Tuesday taster: 20/06/2017

It is almost midnight and I am still enjoying the sunlight that enters the windows of my hotel room. I am in Eastern Finland, trying hard to get some sleep (not easy if your body tells you it is not dark enough yet). On my flight in from London, an opinion piece in the New York Times caught my attention and changed my views on the beautifully mown turfs that I see every day. Interestingly, the opinion article refers to a paper that I find worth reading, highlighting the large microbial diversity in New York’s Central Park. The paper by Ramirez and her colleagues keeps making a deep impact on my thinking about patterns in Ecology.

Talking about impact, I can segue to impact factors; you love them or you hate them. But inevitably, for many of our community they have become a part of our professional life. Last week ISI Web of Science has released its new impact factors. Functional Ecology has consolidated its position amongst the leading journals in ecology; with an impact factor of 5.63, it ranks 14 out of 153 listed journal. If you are interested in alternative approaches to calculating journal impacts, I would recommend going back to a late 2014 post on ConservationBytes.com.

Last, sex, bugs, and Rock ‘n Roll! With the fast approaching arrival of summer, also the season of music festivals has arrived. This year again a bunch of festival loving researchers will bring ecological science to music-lovers. Want to know more? Check their website , or follow them on Twitter @BESroadies.

Bjorn Robroek

Hindsight: Ken Thompson looks back at “The influence of the rate of temperature change on the activation of dormant seeds of Rumex obtusifolius L”

In our first Hindsight, Dr. Ken Thompson takes us back to his PhD research and points out one –perhaps forgotten– follow up study from Van Assche & Van Nerum that may have you asking if there is such thing as plant intelligence.

  Continue reading “Hindsight: Ken Thompson looks back at “The influence of the rate of temperature change on the activation of dormant seeds of Rumex obtusifolius L””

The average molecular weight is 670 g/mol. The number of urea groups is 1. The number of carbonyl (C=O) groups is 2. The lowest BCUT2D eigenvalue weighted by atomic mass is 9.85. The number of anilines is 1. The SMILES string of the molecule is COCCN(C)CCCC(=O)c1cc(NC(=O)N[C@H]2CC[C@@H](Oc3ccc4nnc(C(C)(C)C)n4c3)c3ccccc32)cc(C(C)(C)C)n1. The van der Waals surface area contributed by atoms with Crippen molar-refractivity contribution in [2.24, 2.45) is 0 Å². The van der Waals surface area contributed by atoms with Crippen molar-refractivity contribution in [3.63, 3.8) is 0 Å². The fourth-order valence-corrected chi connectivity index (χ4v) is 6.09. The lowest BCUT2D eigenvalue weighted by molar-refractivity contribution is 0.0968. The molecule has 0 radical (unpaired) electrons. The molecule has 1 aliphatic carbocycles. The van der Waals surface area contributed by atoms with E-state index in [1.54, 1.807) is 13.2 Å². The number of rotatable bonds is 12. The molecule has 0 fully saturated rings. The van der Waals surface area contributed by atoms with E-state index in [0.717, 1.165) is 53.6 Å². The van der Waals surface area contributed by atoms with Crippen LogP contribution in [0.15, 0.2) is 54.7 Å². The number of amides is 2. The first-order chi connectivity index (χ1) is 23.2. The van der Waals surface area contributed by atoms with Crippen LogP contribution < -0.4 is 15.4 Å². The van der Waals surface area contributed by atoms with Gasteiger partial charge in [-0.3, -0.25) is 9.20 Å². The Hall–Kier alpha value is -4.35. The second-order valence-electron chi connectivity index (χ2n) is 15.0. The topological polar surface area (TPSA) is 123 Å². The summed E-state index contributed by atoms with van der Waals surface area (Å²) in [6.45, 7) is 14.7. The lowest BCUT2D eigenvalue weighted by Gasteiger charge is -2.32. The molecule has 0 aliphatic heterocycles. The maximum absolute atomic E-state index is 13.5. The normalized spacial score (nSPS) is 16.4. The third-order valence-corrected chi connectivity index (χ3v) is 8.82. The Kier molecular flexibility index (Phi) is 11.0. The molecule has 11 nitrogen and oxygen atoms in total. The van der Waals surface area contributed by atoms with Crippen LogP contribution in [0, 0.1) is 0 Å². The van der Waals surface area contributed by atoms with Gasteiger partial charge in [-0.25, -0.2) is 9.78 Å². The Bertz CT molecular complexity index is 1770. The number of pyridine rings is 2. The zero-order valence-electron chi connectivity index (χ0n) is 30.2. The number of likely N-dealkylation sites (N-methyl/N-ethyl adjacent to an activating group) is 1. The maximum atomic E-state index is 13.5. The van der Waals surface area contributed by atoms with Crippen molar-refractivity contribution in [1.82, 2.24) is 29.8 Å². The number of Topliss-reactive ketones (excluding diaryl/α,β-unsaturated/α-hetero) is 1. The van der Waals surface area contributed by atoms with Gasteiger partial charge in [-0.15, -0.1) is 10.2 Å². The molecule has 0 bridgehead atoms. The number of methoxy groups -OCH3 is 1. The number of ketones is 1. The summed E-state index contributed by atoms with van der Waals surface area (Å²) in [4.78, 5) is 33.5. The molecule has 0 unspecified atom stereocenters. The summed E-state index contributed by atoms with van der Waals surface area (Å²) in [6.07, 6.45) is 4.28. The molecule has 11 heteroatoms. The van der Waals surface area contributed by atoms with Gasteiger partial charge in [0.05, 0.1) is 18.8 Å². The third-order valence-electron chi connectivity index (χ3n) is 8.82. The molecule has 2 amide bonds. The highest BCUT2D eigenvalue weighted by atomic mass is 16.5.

Insight: Ellie Goud

In Insights we discover the story behind and beyond a recent publication in Functional Ecology: What inspired the authors to do the research, how the project developed, leading to the final publication and what implications their results might have on the scientific community and on society.

Ellie Goud profile

This week, Ellie Goud of the Department of Ecology and Evolutionary Biology at Cornell University, Ithaca, USA, discusses her recent paper on the use of non-destructive plant traits as a proxy for carbon fluxes from peatland ecosystems.

Continue reading “Insight: Ellie Goud”

Tuesday Tasters (13 June 2016)


Bjorn Robroek is the blog editor for Functional Ecologists.bjorn


Welcome, Functional Ecologists!

By Bjorn Robroek

Over the last few months, my life has changed drastically. I left the beautiful mountains of Switzerland behind, exchanging them for the rolling hills of Southwest England when I took up a lectureship in ecology at the University of Southampton. One week into my new position at Southampton, I found myself teaching plant and invertebrate ecology to 50 undergrads in Andalusia, Spain– a fantastic experience that reminded me how broad the field of ecology is. Ecology comes in many different flavours, and ecologists are also a varied group, with different interests, experiences and backgrounds. I am extremely chuffed to launch functionalecologists.com, a blog for the journal Functional Ecology.  To understand ecology takes a wide range of approaches, and I hope that this blog will show the many different ways that Functional Ecology can offer different aspects of ecology to ecologists. Continue reading “Welcome, Functional Ecologists!”


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